The Further Adventures of Self in Bacolod

Yesterday, self was in a rather disconsolate mood.  This traveling can be somewhat exhausting.  She’s been to so many places, already, this year:  India.  Scotland.  Amsterdam.  Paris.  London.  Bacolod (twice).  Perhaps she should call it quits and cool her heels back in the ol’ US of A, where right now she imagines all the houses on her street decked out in Halloween witchery:  bedsheet ghosts hanging from trees, spiders dangling from eaves, pumpkins with glowing eyes lining the driveways.

She received several rejections (which normally doesn’t slow her one bit), and was wondering how much more she could eke out of her Bacolod experiences before she totally runs out of cash.

One e-mail, though, was from a travel magazine, inviting her to contribute.  Hmmm.  Self checked the originating address.  An American magazine!  That means she might get paid in dollars!  Woot hoot!  She read the rest of the e-mail and learned that the editors are unable to pay contributors just yet, they are in the very early stages of the project, perhaps later when they start pulling in a profit, and so forth (What is the point, self wonders, of being a Bacolod heiress/princess if one has constantly to be on the look-out for paying jobs?)

Here are the things self managed to do this morning:

  • She caught a Bata/Libertad jeep to San Sebastian Cathedral (Fare:  8 pesos) and heard early morning mass.
  • She grabbed a taxi and directed it to the Daku Balay, intending to pay the fare with some borrowed cash from family funds (which, you know, are bottomless.  And they might as well pay her rather than bribe the driver.  She could just offer, you know, to bribe herself and keep them informed of all her future whereabouts.  This would eliminate the middleman —  the driver —  and permit direct transfer of goods from producer —  self — to consumer, Genen Family Corporation.  Wouldn’t you say this was a brilliant proposal, dear blog readers?  She wonders why it didn’t occur to her sooner!)

Would you believe, when she got to the Daku Balay, she found that the offices were closed because, according to a very confused security guard (He had an armalite hanging from one shoulder, very scary), it was an official holiday.  What official holiday?  Ramadan.

“Are we Muslim?” self burst out.

“No,” he said.

But the guard looked so confused —  evern perhaps a little terrified —  by the presumably wild look in self’s eyes that she didn’t have the heart to continue grilling him.

So OK, Bacolod celebrates Ramadan now.  That’s interesting.  Will wonders never cease?

She then tried to borrow pesos to pay the taxi from the lone secretary who’d wandered in, but the poor woman was on her way to visit her relatives in La Castellana and though she did not have the strength of will to resist self’s demand for taxi fare (Perhaps this would qualify as a friendly-type mugging), self felt sorry for her and decided instead to knock on cousin Mae’s door and borrow some cash.  Luckily, Mae was already up.  Self then excitedly informed her that she was going around in a taxi.  Mae said she was going to the funeral of a man who’d been murdered last week (owner of the Eastview Hotel).  Self was on the point of asking if she could come along, as she’s never been to an actual Bacolod funeral, and this one would no doubt be packed because of the unusual and violent circumstances of the man’s demise.  But then she thought that if she did ask, this would be just one more piece of evidence pointing to her supposed derangement.  So she bit her lip.  Though it disappointed her mightily to do so.)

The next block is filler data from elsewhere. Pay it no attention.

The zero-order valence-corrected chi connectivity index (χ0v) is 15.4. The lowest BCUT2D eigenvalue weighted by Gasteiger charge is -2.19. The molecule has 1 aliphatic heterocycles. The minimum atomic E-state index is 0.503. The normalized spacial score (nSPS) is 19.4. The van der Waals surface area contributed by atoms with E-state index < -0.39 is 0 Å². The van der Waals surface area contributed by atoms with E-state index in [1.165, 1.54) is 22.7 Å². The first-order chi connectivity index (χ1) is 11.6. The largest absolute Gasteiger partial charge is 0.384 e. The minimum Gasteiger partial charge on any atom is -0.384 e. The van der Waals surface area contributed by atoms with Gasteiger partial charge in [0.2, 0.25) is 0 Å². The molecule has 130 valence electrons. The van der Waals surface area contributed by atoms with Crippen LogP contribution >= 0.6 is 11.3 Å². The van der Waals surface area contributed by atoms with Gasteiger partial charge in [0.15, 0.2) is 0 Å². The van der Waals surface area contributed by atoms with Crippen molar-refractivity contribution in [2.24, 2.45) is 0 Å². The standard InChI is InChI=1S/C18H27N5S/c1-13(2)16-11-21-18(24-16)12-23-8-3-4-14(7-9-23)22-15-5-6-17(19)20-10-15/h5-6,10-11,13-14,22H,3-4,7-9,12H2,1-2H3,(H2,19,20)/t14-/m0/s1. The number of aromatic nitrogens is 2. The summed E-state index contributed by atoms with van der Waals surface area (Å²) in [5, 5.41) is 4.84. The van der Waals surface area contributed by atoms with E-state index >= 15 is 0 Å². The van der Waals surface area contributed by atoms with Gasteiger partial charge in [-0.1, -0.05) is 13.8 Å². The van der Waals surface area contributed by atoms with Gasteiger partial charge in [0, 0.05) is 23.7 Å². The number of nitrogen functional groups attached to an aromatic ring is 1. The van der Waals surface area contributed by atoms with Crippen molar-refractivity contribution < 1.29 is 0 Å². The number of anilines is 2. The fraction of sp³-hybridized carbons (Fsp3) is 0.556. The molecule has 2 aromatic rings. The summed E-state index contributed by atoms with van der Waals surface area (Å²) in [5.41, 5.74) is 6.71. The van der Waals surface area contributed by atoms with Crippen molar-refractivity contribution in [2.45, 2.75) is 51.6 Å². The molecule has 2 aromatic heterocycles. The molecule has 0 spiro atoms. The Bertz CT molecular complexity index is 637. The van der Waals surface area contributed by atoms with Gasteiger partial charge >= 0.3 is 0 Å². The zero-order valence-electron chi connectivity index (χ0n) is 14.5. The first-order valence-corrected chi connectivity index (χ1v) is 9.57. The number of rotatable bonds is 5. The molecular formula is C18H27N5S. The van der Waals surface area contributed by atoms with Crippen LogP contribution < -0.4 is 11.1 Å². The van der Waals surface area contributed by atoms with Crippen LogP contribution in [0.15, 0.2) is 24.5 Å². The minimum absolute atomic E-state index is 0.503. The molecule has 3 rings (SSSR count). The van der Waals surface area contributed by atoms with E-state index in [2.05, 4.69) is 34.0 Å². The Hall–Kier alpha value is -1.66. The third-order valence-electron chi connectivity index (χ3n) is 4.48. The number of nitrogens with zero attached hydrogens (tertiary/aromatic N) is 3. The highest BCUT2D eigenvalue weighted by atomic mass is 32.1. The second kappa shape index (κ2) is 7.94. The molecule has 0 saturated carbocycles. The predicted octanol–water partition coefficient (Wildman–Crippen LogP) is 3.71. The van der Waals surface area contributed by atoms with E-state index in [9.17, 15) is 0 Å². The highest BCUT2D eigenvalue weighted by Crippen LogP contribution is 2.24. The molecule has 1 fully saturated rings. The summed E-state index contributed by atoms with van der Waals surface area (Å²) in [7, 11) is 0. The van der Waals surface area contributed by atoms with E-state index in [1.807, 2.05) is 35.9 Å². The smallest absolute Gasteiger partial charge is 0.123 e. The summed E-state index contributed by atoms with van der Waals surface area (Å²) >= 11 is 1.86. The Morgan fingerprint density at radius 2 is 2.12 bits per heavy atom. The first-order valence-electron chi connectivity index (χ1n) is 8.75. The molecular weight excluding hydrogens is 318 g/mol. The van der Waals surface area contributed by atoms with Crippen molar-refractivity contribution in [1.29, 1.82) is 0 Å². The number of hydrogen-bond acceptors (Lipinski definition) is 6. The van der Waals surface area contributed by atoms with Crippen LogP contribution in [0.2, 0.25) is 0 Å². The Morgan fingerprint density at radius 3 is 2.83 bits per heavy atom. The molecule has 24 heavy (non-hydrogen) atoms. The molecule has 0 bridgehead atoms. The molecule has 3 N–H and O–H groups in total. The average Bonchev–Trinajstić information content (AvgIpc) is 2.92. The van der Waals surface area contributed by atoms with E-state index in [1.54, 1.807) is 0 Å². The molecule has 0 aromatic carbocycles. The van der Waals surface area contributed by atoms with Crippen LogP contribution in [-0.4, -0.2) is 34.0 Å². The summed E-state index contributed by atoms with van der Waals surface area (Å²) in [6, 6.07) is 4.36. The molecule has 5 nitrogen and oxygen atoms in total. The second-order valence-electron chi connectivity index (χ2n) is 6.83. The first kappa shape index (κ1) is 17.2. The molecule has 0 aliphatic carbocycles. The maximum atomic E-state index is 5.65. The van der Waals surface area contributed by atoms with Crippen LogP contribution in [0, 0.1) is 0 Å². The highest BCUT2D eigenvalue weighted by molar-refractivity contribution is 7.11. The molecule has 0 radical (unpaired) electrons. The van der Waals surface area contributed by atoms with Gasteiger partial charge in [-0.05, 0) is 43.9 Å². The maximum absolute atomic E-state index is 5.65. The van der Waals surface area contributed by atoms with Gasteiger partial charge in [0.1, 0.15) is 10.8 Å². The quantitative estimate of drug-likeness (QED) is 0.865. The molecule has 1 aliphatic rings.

Then self directed the poor taxi driver, who swore he used to know her father, Oso, to the Organic Market close to the Negros Museum, and had him wait while she had her fourth cup of brewed coffee of the day, and consumed one but-ong (10 pesos, or about 24 cents).  Never mind that this was actually her second breakfast of the day.  Before taking the jeep to the Cathedral, she’d had a breakfast of corned beef and scrambled eggs.  Hmm, hmm, hope self can still squeeze into her Economy plane seat for the flight back to California!

Self’s breakfast at the Bacolod Organic Market, where they sell 10 different kinds of rice, all manner of organic coffee, and pumpkins/squash.

She also bought a package of “Artisan Piaya, made from Muscovado Cane Sugar.”

Her last e-mail from sole fruit of her loins said:  “Hope things are fine out in Bacolod.”  Hmmm.  That mildly sardonic tone, that’s pure son, right there.  She wondered if he’d been reading her blog.  Naaah, probably not.  But his senses are very fine-tuned (just like self’s).  Self swears, she could be contemplating a coconut tree and son, all the way in California, will know exactly what her state of mind is.  She could have told him he would make an excellent psychologist, he got so much practice with her, when he was growing up.  Dearest Mum used to be-moan the fact that sole fruit of her loins switched from being a Chemistry major to being a Psychology major.  “It’s because of you!” Dearest Mum would say.  Well, of course it’s because of self!  She has many friends who seem very happy in their domestic arrangements, and then will confide that one or more of the progeny went into Psychology.  Aha!  That is the number one tell-tale giveaway to “All is not as it seems”!

Stay tuned, dear blog readers.  Stay tuned.

2 responses to “The Further Adventures of Self in Bacolod”

  1. Kyi, come to Bacolod! You and I can sit by the pool, spinning our dark stories of social injustice.

    That food is I think called “but-ong”? It’s made out of sweet, sticky rice. And is wrapped in banana leaves. The brown stuff next to it is brown sugar. Sooo yummy!


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